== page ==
How to Roast a Leg of Lamb in a Crock Pot

by Sara Ipatenco

Leg of lamb might be a gourmet meal that you wouldn't associate with your Crock-Pot, but this cut of meat can be roasted quite successfully in your slow cooker. Your success depends on what ingredients you use with your leg of lamb, as well as how long you cook it. With the right technique, you can create a tender and juicy roasted leg of lamb that rivals any cooked in the oven.

Trim any visible fat from the lamb. Tie the roast together using kitchen string. To tie, roll the boneless leg of lamb up tightly. Place string around the roll and tie it very tightly. Space your ties evenly, which will encourage even cooking.

Combine the olive oil, sea salt, black pepper, minced garlic, dried rosemary and grated lemon zest in a small mixing bowl. Rub the seasoning over all surfaces of the leg of lamb.

Heat the 2 tbsp. olive oil in a large nonstick skillet and brown the leg of lamb on each side. Remove the browned lamb from the pan and place it in the slow cooker.

Add the white wine to the pot and turn the heat to low. Allow the leg of lamb to cook for six to eight hours, turning at least once. Check for doneness by poking an instant read meat thermometer into the fattest part of the leg of lamb. The temperature should read 160 degrees F.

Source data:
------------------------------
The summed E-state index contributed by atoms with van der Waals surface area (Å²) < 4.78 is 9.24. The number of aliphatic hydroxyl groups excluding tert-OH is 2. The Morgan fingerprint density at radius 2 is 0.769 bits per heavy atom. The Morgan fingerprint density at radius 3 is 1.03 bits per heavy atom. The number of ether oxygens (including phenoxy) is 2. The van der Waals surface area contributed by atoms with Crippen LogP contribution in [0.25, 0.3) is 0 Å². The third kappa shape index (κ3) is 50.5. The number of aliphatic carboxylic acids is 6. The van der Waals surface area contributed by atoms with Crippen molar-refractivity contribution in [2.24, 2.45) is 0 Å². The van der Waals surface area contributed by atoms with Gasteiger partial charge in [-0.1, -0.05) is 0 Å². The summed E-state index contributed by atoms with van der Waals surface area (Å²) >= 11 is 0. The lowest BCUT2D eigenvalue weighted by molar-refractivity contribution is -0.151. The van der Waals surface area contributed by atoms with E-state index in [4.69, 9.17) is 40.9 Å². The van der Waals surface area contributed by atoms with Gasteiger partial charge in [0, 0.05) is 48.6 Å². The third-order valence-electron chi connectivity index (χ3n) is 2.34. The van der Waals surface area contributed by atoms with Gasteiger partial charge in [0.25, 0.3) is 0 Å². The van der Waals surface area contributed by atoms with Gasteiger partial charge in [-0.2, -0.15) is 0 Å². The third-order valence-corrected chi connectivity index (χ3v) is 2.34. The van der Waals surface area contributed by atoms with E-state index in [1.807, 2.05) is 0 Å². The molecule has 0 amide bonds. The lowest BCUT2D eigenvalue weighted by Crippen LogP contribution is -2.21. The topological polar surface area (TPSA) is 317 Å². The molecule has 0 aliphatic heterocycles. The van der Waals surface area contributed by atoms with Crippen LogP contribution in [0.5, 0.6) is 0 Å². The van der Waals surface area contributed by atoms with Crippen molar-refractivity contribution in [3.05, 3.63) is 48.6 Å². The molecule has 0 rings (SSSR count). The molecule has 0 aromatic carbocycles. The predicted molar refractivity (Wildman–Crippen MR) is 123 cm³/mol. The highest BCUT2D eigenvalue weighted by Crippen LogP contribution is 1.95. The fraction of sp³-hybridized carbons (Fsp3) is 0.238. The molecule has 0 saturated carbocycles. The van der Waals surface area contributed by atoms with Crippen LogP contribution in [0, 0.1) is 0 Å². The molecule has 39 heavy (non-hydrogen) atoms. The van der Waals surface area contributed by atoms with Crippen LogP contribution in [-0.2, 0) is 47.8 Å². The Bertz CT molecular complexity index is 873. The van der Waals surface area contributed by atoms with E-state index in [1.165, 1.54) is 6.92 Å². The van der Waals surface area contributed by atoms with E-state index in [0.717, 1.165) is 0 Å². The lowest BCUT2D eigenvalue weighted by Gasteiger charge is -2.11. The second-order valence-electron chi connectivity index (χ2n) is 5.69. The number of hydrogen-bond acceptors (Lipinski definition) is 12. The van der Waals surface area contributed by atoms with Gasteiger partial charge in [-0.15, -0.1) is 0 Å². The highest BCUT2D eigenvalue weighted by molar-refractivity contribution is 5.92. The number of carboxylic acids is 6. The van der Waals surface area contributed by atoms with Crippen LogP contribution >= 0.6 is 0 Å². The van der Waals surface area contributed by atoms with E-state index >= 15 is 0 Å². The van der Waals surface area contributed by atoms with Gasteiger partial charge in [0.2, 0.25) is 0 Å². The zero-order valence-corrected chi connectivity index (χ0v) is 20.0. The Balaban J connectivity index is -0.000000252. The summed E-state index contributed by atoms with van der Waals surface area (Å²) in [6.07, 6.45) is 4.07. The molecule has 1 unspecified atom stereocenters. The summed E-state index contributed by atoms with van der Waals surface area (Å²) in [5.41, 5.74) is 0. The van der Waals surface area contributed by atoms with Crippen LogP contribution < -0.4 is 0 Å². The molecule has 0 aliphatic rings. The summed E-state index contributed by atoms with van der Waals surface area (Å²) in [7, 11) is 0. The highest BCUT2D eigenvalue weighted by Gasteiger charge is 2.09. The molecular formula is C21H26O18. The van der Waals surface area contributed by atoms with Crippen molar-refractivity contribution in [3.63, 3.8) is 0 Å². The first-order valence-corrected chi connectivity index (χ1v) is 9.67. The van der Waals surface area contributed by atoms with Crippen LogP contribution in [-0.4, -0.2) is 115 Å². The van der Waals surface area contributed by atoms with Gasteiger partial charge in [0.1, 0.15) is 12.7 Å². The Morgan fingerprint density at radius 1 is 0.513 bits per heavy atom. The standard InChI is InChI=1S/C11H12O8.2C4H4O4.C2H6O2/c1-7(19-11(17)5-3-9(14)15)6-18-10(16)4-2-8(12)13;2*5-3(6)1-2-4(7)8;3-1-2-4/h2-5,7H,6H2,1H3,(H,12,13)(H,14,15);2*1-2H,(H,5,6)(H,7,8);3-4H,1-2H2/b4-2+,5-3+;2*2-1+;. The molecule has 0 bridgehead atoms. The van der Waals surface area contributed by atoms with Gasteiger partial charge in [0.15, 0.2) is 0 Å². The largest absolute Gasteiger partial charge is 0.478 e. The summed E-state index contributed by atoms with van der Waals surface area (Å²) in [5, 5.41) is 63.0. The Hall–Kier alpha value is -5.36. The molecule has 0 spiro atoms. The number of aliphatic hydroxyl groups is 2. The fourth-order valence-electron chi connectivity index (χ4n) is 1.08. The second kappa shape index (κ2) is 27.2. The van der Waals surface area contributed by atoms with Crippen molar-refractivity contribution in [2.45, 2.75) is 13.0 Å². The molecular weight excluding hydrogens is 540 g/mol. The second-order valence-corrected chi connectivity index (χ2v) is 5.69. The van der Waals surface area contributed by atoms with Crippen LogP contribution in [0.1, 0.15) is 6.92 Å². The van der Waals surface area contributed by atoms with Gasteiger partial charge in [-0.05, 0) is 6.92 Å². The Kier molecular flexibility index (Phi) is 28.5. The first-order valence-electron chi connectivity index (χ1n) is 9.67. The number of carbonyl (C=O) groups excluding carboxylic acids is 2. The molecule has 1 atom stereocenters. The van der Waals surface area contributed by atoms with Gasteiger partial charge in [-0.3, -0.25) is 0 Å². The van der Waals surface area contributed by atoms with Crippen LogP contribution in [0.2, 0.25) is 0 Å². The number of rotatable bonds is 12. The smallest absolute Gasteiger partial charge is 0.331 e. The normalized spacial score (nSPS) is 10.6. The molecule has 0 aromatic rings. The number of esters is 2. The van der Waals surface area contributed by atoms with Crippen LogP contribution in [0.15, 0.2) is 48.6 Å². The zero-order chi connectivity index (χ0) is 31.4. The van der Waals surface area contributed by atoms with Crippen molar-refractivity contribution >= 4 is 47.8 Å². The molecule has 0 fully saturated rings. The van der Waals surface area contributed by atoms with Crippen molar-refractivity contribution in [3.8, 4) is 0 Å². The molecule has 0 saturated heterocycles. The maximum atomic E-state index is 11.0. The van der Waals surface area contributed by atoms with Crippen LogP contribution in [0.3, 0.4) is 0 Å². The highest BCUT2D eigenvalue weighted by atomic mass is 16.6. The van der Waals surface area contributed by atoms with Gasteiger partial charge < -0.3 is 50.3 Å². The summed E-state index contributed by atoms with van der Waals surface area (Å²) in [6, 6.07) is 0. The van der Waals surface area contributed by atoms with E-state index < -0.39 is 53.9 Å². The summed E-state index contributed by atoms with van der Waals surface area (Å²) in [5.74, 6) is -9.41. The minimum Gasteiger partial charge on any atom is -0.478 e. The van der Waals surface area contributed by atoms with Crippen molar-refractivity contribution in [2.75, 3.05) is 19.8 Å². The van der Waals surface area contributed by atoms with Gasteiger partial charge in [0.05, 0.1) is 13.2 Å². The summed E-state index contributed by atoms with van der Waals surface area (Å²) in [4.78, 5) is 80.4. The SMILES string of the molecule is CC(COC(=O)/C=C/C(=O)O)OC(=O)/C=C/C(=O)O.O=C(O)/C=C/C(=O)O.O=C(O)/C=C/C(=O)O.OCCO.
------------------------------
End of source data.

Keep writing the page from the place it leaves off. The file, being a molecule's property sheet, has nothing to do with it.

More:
Remove the lamb from the slow cooker using tongs. Place it on a serving platter, slice and serve.

Tips

  • The white wine helps tenderize your leg of lamb as it roasts. Another acidic liquid, such as red wine or white vinegar, will have similar results. Add potatoes, carrots or onions to the slow cooker with the leg of lamb to enhance the flavor and create an entire meal in one pot. Roasted leg of lamb can be chopped into cubes and served in a pita to make a tasty gyro dish.

References

Photo Credits

  • Edward Westmacott/iStock/Getty Images

About the Author

Sara Ipatenco has taught writing, health and nutrition. She started writing in 2007 and has been published in Teaching Tolerance magazine. Ipatenco holds a bachelor's degree and a master's degree in education, both from the University of Denver.